SciELO - Scientific Electronic Library Online

 
vol.33 número3Hazing in orientation programmes in boys-only secondary schoolsThe nature, causes and effects of school violence in South African high schools índice de autoresíndice de assuntospesquisa de artigos
Home Pagelista alfabética de periódicos  

Serviços Personalizados

Artigo

Indicadores

Links relacionados

  • Em processo de indexaçãoCitado por Google
  • Em processo de indexaçãoSimilares em Google

Compartilhar


South African Journal of Education

versão On-line ISSN 2076-3433
versão impressa ISSN 0256-0100

S. Afr. j. educ. vol.33 no.3 Pretoria Jan. 2013

 

Applicability of the Organisational Climate Description Questionnaire - Rutgers Elementary: a South African case study

 

 

D VosI; S M EllisII; Philip C van der WesthuizenIII; P J MentzII

Ideonvos@telkomsa.net
IIStatistical Consulting Services, North-West University (Potchefstroom Campus)

IIISchool of Educational Studies, North-West University (Potchefstroom Campus)

 

 


ABSTRACT

The Organisational Climate Description Questionnaire - Rutgers Elementary (OCDQ - RE) was used to determine the current organizational climate of primary schools in North-West Province, South Africa. This questionnaire evaluates the actions of principals and educators; the current organizational climate in primary schools can be determined from the results. A quantitative research approach, with 904 teachers from 68 schools, was used to determine the applicability of the measuring instrument. Exploratory and confirmatory factor analyses revealed that certain items measuring directive behaviour in the OCDQ-RE grouped with supportive behaviour of the principal. Hence, in this study, these items were regarded as supportive towards the educators and their work by the respondents. According to Cronbach's alpha coefficient the questionnaire can be regarded as reliable. Recommendations are made to render the questionnaire even more applicable for the South African context.

Keywords: improving organizational climate; organizational climate; OCDQ; primary schools; school climate


 

 

Introduction

There is concern in educational circles about the organizational climate in schools in the North-West Province of South Africa (Jackson & Rothman, 2006; North West Department of Education, 2006:89; Vos, Van der Westhuizen, Mentz & Ellis, 2012). There is evidence, for example, that the morale among educators in schools is low (Hoy, Tarter & Kottkamp, 1991; Mentz, 2007). Regular strikes by educators could also be regarded as evidence of the negative experience of a school's organizational climate (Zigarmi & Sinclair, 2001).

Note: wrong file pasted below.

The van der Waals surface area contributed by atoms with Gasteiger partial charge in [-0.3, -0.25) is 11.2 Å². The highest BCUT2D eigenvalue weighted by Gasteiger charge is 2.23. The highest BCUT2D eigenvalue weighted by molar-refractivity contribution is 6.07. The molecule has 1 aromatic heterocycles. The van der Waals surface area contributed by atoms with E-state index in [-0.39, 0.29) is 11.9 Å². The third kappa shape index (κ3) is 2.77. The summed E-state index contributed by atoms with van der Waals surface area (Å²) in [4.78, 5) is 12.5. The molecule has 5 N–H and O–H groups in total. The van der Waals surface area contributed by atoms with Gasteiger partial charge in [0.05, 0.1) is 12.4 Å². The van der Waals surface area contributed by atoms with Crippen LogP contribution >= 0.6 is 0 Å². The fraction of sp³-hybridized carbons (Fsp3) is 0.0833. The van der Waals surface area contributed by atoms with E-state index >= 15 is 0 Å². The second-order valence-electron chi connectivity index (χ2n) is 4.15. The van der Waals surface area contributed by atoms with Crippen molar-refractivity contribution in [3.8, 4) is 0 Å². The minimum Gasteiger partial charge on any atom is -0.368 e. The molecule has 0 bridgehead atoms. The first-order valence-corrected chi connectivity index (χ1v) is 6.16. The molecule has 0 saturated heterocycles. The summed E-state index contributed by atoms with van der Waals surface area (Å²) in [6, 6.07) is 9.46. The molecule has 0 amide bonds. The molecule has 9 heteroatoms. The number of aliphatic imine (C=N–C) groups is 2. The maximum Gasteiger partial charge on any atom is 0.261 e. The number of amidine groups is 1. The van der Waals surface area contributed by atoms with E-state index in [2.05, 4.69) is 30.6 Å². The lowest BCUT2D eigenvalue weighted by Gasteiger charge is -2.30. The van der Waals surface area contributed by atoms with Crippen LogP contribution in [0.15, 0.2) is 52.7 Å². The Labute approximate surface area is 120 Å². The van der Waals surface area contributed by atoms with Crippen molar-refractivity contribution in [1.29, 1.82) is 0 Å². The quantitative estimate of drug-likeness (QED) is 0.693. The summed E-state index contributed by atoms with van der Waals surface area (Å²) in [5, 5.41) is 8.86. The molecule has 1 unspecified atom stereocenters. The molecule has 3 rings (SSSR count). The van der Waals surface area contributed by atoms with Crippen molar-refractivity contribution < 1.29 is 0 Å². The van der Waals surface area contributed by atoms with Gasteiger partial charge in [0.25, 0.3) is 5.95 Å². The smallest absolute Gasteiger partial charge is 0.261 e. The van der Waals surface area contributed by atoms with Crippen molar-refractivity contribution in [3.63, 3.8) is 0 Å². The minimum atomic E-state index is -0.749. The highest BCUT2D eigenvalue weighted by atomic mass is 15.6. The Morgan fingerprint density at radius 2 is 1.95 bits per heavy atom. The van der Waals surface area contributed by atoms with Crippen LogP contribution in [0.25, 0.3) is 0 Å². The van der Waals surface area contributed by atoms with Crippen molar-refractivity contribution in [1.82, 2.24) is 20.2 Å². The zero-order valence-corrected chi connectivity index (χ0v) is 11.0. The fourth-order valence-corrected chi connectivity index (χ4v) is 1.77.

In research on the well-being of South African educators it was found that educators did not experience their place of work as being positive, and they consequently experienced the organizational climate of the school as negative (Jackson, 2004; Jackson & Rothmann, 2006). Jackson and Rothmann (2006) resultantly recommended that heads of education should pay more attention to the psychological well-being of educators, as well as to the fact that the workload of educators should be decreased. The importance of determining how educators experience the quality of their work life and the organizational climate of their workplace is therefore a strong imperative. According to Hoy et al. (1991), both the action of the principal and the experience of educators of their work are determinants for the organizational climate of school.

An ineffective or 'unhealthy' organizational climate in a school can lead to the collapse of school activities and rendering of the school as dysfunctional. The determination of a school's organizational climate as well as the formulation of management strategies for purposes of establishing a more effective organizational climate is therefore of crucial importance for the school principal.

One of the contributions made by this research is that the respondents in the South African study population appeared to interpret some of the items in the OCDQ-RE questionnaire differently to their counterparts in the United States of America. This has led to the conclusion that the existing questionnaire should be adapted to the South African context.